I’m very encouraged by the breadth and seriousness of the nationalization debate as it has unfolded in the blogosphere in recent days; Steve Waldman, at the bottom of his latest post, has done a sterling job of rounding up most of it in one place. (The post itself is excellent, too, and makes the important point that when we privatize a nationalized bank, we should do so in small-enough-to-fail chunks.)
So far there has been little indication that nationalization is being seriously considered by the Obama economic team, but as Obama said in his inaugural address today, curiosity is key value "upon which our success depends," and I do have faith in his team being open to all good ideas, rather than constrained by dogma.
Let me be clear in response to Jim Surowiecki, then: I am no longer making the argument, if I ever did, that "the only reason people are skeptical of nationalization is because it’s ‘un-American’." Much more substantive reasons are coming out, not least from Surowiecki himself, who today provides some more, which are worth responding to. Here are his first two:
1) Two years of financial crisis does not invalidate the general principle that private enterprise is typically better at efficiently allocating resources than government; and
2) the idea of the state literally determining which companies and individuals do or don’t get credit is, even to a non-libertarian, at least a little troubling.
I quite agree that the private sector does a better job of efficiently allocating resources than government. The reason is very simple: if a private company allocates resources badly, it fails. A government, by contrast, can allocates resources badly indefinitely.
Right now, however, we’re talking about too-big-to-fail banks: failure is really not an option. One look at their share prices tells you all you need to know about how good they’ve been at efficiently allocating resources. The question facing the government is what to do about those banks, given that the normal market disciplines cannot be applied.
Later on in the same blog entry, Surowiecki asks "what investor is going to be interested in putting up money to acquire a bank that has to compete with nationalized, and therefore subsidized, banks". There’s an easy answer, which is that the banks are going to be subsidized in some form or another anyway, whether they’re nationalized or not. And then there’s a bigger answer, which is that lots of investors have made very large amounts of money by successfully competing with state-owned banks. I spent many years covering the Latin American banking sector, where there are many state-owned banks, and where invariably those state-owned banks lose lots of money even as their privately-owned competitors are highly profitable.
Surowiecki’s second argument, about the state determining who gets credit, comes rather late: we crossed that bridge when we took Fannie Mae and Freddie Mac into conservatorship. What’s more, while a state-owned bank can certainly determine who does get credit, it can’t possibly determine who doesn’t. And the state often lends money — as does the Federal Reserve, in unlimited quantities, to private banks. If the state can happily determine that banks should get credit, why can’t it do the same for other borrowers? As Surowiecki himself concedes, "the government is already intimately involved in controlling the flow of credit". And it will continue to be so whether banks get nationalized or not.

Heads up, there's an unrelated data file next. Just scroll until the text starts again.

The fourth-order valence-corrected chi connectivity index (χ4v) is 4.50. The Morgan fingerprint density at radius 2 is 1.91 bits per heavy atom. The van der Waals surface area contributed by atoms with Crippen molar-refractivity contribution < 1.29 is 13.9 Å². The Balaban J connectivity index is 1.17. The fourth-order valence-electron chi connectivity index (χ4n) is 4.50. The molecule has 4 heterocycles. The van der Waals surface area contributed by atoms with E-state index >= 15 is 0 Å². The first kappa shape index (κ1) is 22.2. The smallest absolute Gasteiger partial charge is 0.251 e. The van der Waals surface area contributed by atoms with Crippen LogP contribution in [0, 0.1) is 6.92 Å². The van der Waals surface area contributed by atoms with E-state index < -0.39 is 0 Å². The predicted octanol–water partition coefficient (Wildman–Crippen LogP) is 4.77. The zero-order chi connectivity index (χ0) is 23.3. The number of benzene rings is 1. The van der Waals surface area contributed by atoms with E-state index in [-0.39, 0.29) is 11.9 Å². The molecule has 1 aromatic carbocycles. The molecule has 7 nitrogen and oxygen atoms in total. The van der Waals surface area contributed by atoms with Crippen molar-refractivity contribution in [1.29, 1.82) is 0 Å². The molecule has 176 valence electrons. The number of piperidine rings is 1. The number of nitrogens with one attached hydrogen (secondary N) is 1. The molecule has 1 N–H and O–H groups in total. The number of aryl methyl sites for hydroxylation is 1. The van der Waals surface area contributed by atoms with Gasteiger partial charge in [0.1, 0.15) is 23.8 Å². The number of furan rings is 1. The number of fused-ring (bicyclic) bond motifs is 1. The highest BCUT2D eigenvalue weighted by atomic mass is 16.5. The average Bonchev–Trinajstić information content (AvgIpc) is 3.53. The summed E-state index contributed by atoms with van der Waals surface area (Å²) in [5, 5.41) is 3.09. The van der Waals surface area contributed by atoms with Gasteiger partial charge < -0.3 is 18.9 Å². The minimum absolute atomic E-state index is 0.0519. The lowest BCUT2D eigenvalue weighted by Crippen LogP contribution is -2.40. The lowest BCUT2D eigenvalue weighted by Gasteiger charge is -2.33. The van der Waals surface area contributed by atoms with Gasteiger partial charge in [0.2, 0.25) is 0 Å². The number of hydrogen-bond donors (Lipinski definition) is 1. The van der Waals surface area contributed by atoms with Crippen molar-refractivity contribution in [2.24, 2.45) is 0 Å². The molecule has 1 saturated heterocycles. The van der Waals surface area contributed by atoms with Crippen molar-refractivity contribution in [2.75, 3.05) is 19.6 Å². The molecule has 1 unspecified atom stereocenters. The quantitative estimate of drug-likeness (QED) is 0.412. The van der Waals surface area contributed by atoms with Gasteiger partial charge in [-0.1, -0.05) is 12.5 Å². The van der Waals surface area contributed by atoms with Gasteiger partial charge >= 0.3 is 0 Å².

Surowiecki then follows up with a second post on the same subject:
Many of the proposals for bank nationalization seem to imply that regulators should start declaring banks that are technically solvent (like Citigroup) insolvent, with the government getting to take all of the banks’ assets as a result of what regulators decide… This, at the very least, does seem like it creates room for political mischief. More important, having the government take over going enterprises will encourage investors to put their money in one of two places: mattresses or government bonds.
Surowiecki should take a look at what the FDIC has been doing for years: exactly what he describes here. By "technically solvent" he just means that loans haven’t been written down to their market price — denial, basically, on the part of the bank’s management. If a bank is actually insolvent, the FDIC steps in, and either takes control of the assets itself or, more usually, finds some other bank to sell them to. The FDIC has been in effect for a long time, now, and I haven’t seen much evidence of "political mischief", and nor have I seen any indication that its existence makes investors less likely to buy shares in banks. Quite the opposite: the existence of the FDIC makes banks more valuable, since it makes it much easier for them to load up on cheap deposits.
None of this, of course, constitutes a reason to nationalize; it’s just arguments against arguments against nationalization. But that’s one of the things that’s great about blogospheric debates: people spend some real time working on the nooks and crannies of ideas. And when there’s an intellectually-curious administration in Washington, there’s finally hope that those ideas and debates might end up being reflected in policy decisions.